This changed during the 1990s. Climatologists refined general circulation models of the atmosphere and the ocean, running on supercomputers and capable of incorporating large amounts of data, and began to model the effects. on soil and vegetation. In addition, we increasingly suffer the predicted consequences of climate change, learning the hard way that models were, to say the least, conservative in their predictions.
Consideration of new evidence
With COVID-19, we don’t have time to develop the massive models that would make optimal use of the data that becomes available on a daily basis. But we can use this data to improve our understanding of how the virus spreads and how our behavior responds.
To some extent, this is already happening with the work being done by the Burnet Institute, which provides weekly updates to the NSW government. But this work is not being made public and it appears that policies announced by the NSW government may be contrary to modeling-based health advice.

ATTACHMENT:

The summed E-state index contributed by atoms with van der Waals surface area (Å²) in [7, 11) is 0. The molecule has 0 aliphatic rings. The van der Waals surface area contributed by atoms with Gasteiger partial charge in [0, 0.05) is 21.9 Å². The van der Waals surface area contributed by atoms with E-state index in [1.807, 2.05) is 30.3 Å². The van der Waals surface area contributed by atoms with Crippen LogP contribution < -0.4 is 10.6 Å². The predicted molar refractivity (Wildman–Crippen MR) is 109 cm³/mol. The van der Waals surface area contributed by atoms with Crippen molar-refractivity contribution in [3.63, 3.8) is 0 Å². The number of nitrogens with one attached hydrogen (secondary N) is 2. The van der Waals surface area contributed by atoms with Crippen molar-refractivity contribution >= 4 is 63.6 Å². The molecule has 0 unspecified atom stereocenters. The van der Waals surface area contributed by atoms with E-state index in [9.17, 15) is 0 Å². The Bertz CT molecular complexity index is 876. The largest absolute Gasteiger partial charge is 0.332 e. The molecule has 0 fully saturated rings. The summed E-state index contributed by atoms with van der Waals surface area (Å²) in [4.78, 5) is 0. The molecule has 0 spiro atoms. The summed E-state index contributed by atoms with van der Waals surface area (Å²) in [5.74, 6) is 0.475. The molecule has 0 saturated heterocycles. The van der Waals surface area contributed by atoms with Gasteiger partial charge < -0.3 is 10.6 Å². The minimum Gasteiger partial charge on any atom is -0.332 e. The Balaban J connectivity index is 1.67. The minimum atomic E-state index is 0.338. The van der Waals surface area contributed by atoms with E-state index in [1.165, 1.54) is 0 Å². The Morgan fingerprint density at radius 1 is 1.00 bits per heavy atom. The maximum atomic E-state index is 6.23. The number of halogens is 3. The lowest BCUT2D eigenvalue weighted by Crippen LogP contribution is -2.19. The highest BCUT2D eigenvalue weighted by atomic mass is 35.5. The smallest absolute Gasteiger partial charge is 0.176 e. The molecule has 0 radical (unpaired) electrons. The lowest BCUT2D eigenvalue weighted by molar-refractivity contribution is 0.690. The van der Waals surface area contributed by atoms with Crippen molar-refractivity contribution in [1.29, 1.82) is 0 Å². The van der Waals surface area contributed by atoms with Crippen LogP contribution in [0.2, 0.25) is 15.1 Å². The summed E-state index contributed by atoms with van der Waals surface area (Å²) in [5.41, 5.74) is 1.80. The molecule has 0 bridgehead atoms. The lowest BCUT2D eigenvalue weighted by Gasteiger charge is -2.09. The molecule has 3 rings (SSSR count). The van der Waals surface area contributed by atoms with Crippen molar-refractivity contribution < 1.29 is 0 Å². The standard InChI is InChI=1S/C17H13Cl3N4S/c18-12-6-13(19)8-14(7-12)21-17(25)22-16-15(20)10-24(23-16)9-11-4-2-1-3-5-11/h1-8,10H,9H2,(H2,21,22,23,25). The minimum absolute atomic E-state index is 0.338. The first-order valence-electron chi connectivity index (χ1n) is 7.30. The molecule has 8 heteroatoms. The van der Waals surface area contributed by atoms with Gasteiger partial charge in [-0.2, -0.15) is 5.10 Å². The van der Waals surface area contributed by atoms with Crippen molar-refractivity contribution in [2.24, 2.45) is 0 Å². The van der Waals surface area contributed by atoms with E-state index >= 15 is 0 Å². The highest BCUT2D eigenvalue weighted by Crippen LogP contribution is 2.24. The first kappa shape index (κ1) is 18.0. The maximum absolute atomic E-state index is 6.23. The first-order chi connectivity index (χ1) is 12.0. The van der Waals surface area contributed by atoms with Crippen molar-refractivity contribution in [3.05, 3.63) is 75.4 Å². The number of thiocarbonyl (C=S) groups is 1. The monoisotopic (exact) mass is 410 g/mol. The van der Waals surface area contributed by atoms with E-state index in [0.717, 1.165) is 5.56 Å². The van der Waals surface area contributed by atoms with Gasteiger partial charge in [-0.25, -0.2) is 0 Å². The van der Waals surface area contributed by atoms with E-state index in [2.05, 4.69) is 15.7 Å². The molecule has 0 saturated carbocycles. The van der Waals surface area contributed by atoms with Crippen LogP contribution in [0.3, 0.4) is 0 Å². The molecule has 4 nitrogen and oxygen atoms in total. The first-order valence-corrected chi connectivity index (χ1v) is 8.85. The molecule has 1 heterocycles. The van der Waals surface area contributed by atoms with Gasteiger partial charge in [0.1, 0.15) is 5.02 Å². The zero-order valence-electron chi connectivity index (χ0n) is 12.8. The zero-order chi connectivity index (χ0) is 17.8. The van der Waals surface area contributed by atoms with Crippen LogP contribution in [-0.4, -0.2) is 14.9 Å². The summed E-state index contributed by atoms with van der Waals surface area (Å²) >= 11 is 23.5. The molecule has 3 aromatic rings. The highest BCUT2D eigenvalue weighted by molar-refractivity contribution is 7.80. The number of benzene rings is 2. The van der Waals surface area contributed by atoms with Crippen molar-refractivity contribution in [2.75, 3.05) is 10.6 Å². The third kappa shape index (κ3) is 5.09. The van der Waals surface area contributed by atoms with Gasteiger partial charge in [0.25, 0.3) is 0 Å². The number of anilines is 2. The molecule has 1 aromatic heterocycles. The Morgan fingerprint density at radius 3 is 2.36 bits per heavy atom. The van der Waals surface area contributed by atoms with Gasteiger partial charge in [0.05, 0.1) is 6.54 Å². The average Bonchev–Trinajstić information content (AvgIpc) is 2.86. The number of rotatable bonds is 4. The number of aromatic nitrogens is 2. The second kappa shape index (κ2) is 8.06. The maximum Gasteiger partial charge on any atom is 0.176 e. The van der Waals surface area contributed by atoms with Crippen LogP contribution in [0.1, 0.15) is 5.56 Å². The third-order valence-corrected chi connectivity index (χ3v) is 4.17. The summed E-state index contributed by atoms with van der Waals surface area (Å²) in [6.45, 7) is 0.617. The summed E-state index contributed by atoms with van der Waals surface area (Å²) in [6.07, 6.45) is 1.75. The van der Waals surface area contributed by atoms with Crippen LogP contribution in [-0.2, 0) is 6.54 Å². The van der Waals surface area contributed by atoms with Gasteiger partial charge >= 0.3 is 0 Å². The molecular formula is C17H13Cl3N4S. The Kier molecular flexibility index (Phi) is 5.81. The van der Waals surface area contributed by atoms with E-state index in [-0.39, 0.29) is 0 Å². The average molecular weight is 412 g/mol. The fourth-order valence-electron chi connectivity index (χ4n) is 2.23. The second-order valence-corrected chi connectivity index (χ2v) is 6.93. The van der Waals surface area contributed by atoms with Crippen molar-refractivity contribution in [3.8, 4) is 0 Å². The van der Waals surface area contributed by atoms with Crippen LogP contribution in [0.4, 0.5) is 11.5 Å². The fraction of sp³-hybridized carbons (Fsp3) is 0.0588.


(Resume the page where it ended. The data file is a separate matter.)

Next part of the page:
The course of the pandemic is an interplay between the mutant characteristics of the virus and the way humans respond, interactively and collectively. For this reason, it is a mistake to let disciplinary boundaries decide which advice should be heeded and which should be ignored. Epidemiologists, public health researchers, economists and other social scientists all have relevant expertise. In this emergency, it should be “all hands behind the wheel”.
Read more: Delta tempts us to trade lives for freedoms – a choice it seemed like we wouldn’t have to make
In these rapidly changing times, it makes no sense to set a political plan based on a model that is several months old.
We need to respond flexibly to new evidence as it comes to us. We need to consider all kinds of data, including new evidence on the transmissibility of the virus, estimates of likely vaccine use, and observations on how restrictions reduce travel in our cities.
What we don’t need is more speculation about the hypothetical dates and vaccination rates at which various restrictions will be lifted (or perhaps, looking at the overseas experience, reimposed). Let us focus on the facts as they are now.